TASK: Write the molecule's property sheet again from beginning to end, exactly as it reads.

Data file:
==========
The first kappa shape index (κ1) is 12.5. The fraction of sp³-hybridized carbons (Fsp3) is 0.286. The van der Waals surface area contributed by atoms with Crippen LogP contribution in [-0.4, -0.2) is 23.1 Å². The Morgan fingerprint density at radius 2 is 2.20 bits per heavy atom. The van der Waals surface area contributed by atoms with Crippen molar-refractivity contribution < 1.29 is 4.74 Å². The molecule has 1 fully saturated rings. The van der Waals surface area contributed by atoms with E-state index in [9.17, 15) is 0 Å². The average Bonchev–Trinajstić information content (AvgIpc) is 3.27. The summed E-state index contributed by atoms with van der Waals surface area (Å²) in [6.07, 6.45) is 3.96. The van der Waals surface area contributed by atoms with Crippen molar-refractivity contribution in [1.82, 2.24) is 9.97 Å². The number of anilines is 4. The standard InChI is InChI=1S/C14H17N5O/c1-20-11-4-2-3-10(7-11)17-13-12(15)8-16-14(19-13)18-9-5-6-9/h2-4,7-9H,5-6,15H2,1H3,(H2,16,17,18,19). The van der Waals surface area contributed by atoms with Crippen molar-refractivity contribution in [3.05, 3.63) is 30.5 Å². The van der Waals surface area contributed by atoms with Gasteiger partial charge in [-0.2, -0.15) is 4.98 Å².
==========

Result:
The first kappa shape index (κ1) is 12.5. The fraction of sp³-hybridized carbons (Fsp3) is 0.286. The van der Waals surface area contributed by atoms with Crippen LogP contribution in [-0.4, -0.2) is 23.1 Å². The Morgan fingerprint density at radius 2 is 2.20 bits per heavy atom. The van der Waals surface area contributed by atoms with Crippen molar-refractivity contribution < 1.29 is 4.74 Å². The molecule has 1 fully saturated rings. The van der Waals surface area contributed by atoms with E-state index in [9.17, 15) is 0 Å². The average Bonchev–Trinajstić information content (AvgIpc) is 3.27. The summed E-state index contributed by atoms with van der Waals surface area (Å²) in [6.07, 6.45) is 3.96. The van der Waals surface area contributed by atoms with Crippen molar-refractivity contribution in [1.82, 2.24) is 9.97 Å². The number of anilines is 4. The standard InChI is InChI=1S/C14H17N5O/c1-20-11-4-2-3-10(7-11)17-13-12(15)8-16-14(19-13)18-9-5-6-9/h2-4,7-9H,5-6,15H2,1H3,(H2,16,17,18,19). The van der Waals surface area contributed by atoms with Crippen molar-refractivity contribution in [3.05, 3.63) is 30.5 Å². The van der Waals surface area contributed by atoms with Gasteiger partial charge in [-0.2, -0.15) is 4.98 Å².